I’m grateful for the many luxuries my family enjoys. I’m more grateful for the power of grace when the luxuries are removed from our grasp. Grace gives life. Grace makes for a Happy Mother’s Day.
I am blessed to have a graceful, patient and strong wife who’s a great mom to our sweet girls. Thank you for being you, angel.
I stepped out of the house through the screen door on to the front steps. “Daddy do you want to play ball with us?” asked one of my twin 6-year-olds, Evie. I answered, “Of course!” I walked on to the lawn. It was the first time we’d all been outside playing together. Evie jumped jubilantly. She cried out, “Hooray! We’re having family time!!!”
The girls are at an age where they can start interacting like real people when they’re not talking about poop. It’s fun. It’s rewarding. Too often I miss it. I’m not there enough.
A friend of mine sent me a text this morning. He encouraged me to love on my kids today. Tell them what they mean to me. My friend is on business halfway around the globe. He is a dear and precious friend who God placed in my life. He prays for me. He encourages me. He follows up with me even when I’m being a crappy friend who isn’t doing the best job of responding or keeping in touch. I can always count on him to speak into my life in a way that leads me to be a better man, husband, and father.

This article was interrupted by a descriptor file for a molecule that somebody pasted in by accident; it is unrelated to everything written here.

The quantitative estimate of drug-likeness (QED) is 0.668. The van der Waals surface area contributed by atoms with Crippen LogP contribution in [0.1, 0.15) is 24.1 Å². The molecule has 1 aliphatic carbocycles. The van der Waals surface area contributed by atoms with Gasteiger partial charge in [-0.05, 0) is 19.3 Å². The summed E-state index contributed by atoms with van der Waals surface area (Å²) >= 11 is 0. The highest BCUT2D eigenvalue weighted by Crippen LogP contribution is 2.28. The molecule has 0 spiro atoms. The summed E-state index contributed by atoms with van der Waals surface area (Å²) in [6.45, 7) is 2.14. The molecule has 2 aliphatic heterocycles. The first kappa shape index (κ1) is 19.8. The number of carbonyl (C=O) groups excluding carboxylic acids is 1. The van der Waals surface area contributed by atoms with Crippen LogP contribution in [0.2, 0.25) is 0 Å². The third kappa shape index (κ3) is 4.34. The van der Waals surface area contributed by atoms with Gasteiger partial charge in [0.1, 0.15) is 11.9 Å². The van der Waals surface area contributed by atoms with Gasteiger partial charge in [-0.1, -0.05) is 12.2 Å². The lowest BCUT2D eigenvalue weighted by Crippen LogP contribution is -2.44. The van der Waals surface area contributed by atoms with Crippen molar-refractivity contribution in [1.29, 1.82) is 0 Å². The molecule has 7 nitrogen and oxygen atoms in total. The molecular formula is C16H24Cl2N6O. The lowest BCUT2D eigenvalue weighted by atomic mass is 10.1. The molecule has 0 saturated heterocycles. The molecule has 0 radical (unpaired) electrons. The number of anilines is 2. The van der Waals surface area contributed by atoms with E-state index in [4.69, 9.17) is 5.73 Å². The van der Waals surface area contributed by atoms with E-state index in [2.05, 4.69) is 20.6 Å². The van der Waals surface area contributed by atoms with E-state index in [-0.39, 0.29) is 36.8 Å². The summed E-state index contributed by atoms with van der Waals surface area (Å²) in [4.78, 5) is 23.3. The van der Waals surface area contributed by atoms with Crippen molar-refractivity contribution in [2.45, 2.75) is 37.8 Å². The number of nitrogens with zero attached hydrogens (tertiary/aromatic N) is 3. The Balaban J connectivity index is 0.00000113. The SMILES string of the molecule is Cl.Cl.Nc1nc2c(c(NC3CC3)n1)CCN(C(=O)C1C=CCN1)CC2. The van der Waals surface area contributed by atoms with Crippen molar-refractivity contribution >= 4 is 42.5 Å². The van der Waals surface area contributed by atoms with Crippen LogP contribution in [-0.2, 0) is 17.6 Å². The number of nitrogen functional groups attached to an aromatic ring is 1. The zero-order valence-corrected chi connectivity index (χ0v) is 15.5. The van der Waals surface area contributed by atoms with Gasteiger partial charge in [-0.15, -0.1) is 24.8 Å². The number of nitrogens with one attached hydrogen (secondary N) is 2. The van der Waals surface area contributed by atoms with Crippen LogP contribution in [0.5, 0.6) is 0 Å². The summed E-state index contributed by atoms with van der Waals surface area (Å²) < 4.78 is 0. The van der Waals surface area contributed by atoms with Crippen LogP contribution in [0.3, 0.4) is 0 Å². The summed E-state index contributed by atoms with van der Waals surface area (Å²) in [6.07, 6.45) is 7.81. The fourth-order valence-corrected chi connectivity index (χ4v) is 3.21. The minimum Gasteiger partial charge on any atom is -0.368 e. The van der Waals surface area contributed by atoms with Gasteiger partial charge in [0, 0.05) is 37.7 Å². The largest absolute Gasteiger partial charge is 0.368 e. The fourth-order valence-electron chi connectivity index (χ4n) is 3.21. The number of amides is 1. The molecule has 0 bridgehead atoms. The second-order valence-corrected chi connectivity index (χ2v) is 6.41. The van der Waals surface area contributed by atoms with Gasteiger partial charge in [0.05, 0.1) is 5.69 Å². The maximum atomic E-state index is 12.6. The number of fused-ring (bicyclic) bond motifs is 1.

Later in the day, I got an email from the same friend. He found out about the death of the daughter of one of his friends, a 14-year-old girl. My friend and his family knew this girl since she was 4. He coached her in sports. Their families spent time together. His friend’s family and his family were distraught. He was 15,000 miles away comforting them as best as he can from that distance.